While all eyes are on Wednesday’s Supreme Court’s hearing on the legality of Donald Trump’s travel ban, which blocks entry to the U.S. by immigrants from six predominately Muslim countries, Democrats are savoring their latest victory: Justice Neil Gorsuch’s concurring opinion in a pro-immigrant Supreme Court ruling, Sessions v. Dimaya.
On April 17, Justice Gorsuch–whom one attorney, speaking off the record, said, “is trying to stake out his own claim as an originalist in the model of the late Justice Antonin Scalia” and should not be trusted as a liberal— nevertheless aligned himself with the liberal majority decision written by Justice Elena Kagan, sparing thousands of immigrants who have committed crimes in the U.S. from being deported by the Department of Homeland Security.
Gorsuch’s decisive vote broke the 4-4 deadlock that stymied the ruling before his Senate confirmation a little more than a year ago, in April, 2017, after Justice Antonin Scalia’s death left the Court’s 9th seat vacant.
According to Politico’s Josh Gerstein, “one open question is whether Gorsuch’s willingness to apply a more rigorous standard in the deportation case could carry over to other immigration-related cases, including the one on Trump’s travel ban.
“That seems unlikely based on Gorsuch’s stance last June when the Supreme Court allowed an earlier version of Trump’s travel-ban policy to take effect.
“Gorsuch joined with the high court’s most conservative members, Justice Clarence Thomas and Samuel Alito, in an opinion that said the travel ban should have been put into full force, despite lower court rulings putting it on hold,” Gerstein writes.
James Dimaya: a Convicted Burglar
The Obama Administration first brought the case against Dimaya, and Attorney General Jeff Sessions continued to pursue it, after the 9th Circuit Court of Appeals struck it down as too vague a law to adjudicate.
The case involved defendant James Dimaya, a California resident, who was a native of the Philippines.
Dimaya became a resident in 1992, at age 13, and committed two home burglaries in 2007 and 2009.
So Vague as to Violate Due Process
“While lawsuits challenging the Trump administration’s enforcement of immigration laws have been a hot-button issue—to say the least—the issue in Dimaya was extremely technical: namely, whether the term “a crime of violence,” as used in federal criminal law and incorporated by reference into federal laws requiring deportation, is so vague as to violate potential deportees’ constitutional right to due process of law,” writes Adam White in The Weekly Standard.
Separation of Powers is Sacrosanct to Originalists
“The unusual alignment of Gorsuch with the court’s liberal justices should also remind us that a case’s outcome–or more specifically, the partisan valence of the policy at issue in the case—can sometimes be a very poor proxy for the structural constitutional values at stake…” White continues.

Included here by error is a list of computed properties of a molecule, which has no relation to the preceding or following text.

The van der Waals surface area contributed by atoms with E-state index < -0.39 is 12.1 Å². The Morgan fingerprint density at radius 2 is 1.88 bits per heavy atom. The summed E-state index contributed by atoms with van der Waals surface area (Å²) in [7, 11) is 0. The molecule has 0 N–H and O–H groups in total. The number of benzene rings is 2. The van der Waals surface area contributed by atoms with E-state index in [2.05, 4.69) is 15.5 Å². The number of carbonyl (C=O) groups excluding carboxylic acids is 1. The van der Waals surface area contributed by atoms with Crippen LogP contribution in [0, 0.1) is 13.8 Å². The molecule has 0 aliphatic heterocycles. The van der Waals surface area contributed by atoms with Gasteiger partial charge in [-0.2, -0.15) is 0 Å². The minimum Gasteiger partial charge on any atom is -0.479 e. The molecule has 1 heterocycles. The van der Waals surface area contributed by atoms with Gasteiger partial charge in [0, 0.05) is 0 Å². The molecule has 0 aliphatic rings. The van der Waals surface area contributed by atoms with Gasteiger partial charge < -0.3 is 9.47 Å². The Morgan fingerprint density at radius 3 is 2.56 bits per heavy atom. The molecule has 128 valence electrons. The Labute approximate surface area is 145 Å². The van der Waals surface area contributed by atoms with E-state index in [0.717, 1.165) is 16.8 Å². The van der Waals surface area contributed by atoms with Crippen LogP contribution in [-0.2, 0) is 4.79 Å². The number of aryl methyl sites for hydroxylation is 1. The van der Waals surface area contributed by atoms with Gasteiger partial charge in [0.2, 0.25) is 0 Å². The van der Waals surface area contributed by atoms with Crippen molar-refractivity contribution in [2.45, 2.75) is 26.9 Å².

Gorsuch believes that given the separation of powers so important to the integrity of the U.S. Constitution, “vague laws invite arbitrary power”, when the courts try to second-guess Congress’ intended meaning.
Scalia’s Precedent: Johnson v. United States
Adam Liptak of the New York Times says “in 2015, in Johnson v. United States, The Supreme Court ruled in an 8-1 decision with Scalia writing for the majority, that a similar law was unconstitutionally vague.
Justice Elena Kagan, writing for the majority…. said the reasoning in the Johnson case also “doomed the challenged provision of the immigration law,” Liptak writes.
Enormous Consequences for Immigration
Joshua Rosenbranz, a lawyer for immigrants at the center of the case, told Liptak, “This decision is of enormous consequence, striking down a flawed law that applies in a vast range of criminal and immigration cases and which has resulted in many thousands of immigrants being deported for decades in violation of their due process rights.”
A spokesman for the Department of Homeland Security, told Liptak the ruling would undercut “efforts to remove aliens, convicted of certain violent crimes, including sexual assault, kidnapping and burglary, from the United States.”
Trump tweeted that the ruling was a “public safety hazard,” and ”Congress must close the loopholes in the law.”
“Regardless of where Gorsuch takes this idea in the future, he deserves credit for following his principles to a fundamentally liberal result, writes Mark Joseph Stern of Slate.
“The justice channeled his inner Scalia, drawing upon a deep skepticism of the government’s power to capriciously punish citizens and immigrants alike.
“Will his reasoning help a future court annihilate the administrative state? Maybe! But it might rein in overzealous police and prosecutors, too. Progressives should savor their SCOTUS wins, where they can find them. And Dimaya is, without a doubt, a landmark liberal victory,” Slate’s Stern concludes.